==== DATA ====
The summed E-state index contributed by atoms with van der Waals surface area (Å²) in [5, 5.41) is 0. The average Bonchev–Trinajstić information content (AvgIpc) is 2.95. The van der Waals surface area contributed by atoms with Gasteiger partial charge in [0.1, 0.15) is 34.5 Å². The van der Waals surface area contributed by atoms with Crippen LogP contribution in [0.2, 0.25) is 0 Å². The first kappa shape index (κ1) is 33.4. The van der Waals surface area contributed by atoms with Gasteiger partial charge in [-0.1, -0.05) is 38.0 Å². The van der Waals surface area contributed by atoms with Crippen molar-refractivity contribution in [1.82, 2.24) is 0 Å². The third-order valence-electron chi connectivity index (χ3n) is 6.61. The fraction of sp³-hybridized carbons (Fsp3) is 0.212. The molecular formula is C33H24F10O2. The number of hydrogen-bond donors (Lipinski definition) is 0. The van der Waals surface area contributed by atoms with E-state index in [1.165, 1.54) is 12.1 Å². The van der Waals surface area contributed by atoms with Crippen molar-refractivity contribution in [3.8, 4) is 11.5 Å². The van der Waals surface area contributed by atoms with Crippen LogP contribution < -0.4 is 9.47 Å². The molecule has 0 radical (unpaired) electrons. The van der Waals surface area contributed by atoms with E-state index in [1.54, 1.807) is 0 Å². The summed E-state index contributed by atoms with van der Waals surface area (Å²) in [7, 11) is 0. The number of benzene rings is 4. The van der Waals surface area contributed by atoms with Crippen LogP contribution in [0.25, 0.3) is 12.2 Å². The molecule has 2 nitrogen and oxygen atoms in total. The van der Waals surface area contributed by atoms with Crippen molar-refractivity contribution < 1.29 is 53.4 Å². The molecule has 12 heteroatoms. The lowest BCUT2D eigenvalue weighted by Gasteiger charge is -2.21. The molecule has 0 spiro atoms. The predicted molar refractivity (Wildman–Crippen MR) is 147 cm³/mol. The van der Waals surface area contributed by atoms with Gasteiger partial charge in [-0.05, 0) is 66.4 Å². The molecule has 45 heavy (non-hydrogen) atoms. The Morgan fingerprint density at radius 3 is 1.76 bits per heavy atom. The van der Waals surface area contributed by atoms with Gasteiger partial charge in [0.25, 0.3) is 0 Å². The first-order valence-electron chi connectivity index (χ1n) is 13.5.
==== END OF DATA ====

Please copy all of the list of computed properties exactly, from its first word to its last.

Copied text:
The summed E-state index contributed by atoms with van der Waals surface area (Å²) in [5, 5.41) is 0. The average Bonchev–Trinajstić information content (AvgIpc) is 2.95. The van der Waals surface area contributed by atoms with Gasteiger partial charge in [0.1, 0.15) is 34.5 Å². The van der Waals surface area contributed by atoms with Crippen LogP contribution in [0.2, 0.25) is 0 Å². The first kappa shape index (κ1) is 33.4. The van der Waals surface area contributed by atoms with Gasteiger partial charge in [-0.1, -0.05) is 38.0 Å². The van der Waals surface area contributed by atoms with Crippen molar-refractivity contribution in [1.82, 2.24) is 0 Å². The third-order valence-electron chi connectivity index (χ3n) is 6.61. The fraction of sp³-hybridized carbons (Fsp3) is 0.212. The molecular formula is C33H24F10O2. The number of hydrogen-bond donors (Lipinski definition) is 0. The van der Waals surface area contributed by atoms with E-state index in [1.165, 1.54) is 12.1 Å². The van der Waals surface area contributed by atoms with Crippen molar-refractivity contribution in [3.8, 4) is 11.5 Å². The van der Waals surface area contributed by atoms with Crippen LogP contribution < -0.4 is 9.47 Å². The molecule has 0 radical (unpaired) electrons. The van der Waals surface area contributed by atoms with E-state index in [1.54, 1.807) is 0 Å². The summed E-state index contributed by atoms with van der Waals surface area (Å²) in [7, 11) is 0. The number of benzene rings is 4. The van der Waals surface area contributed by atoms with Crippen LogP contribution in [0.25, 0.3) is 12.2 Å². The molecule has 2 nitrogen and oxygen atoms in total. The van der Waals surface area contributed by atoms with Crippen molar-refractivity contribution < 1.29 is 53.4 Å². The molecule has 12 heteroatoms. The lowest BCUT2D eigenvalue weighted by Gasteiger charge is -2.21. The molecule has 0 spiro atoms. The predicted molar refractivity (Wildman–Crippen MR) is 147 cm³/mol. The van der Waals surface area contributed by atoms with Gasteiger partial charge in [-0.05, 0) is 66.4 Å². The molecule has 45 heavy (non-hydrogen) atoms. The Morgan fingerprint density at radius 3 is 1.76 bits per heavy atom. The van der Waals surface area contributed by atoms with Gasteiger partial charge in [0.25, 0.3) is 0 Å². The first-order valence-electron chi connectivity index (χ1n) is 13.5.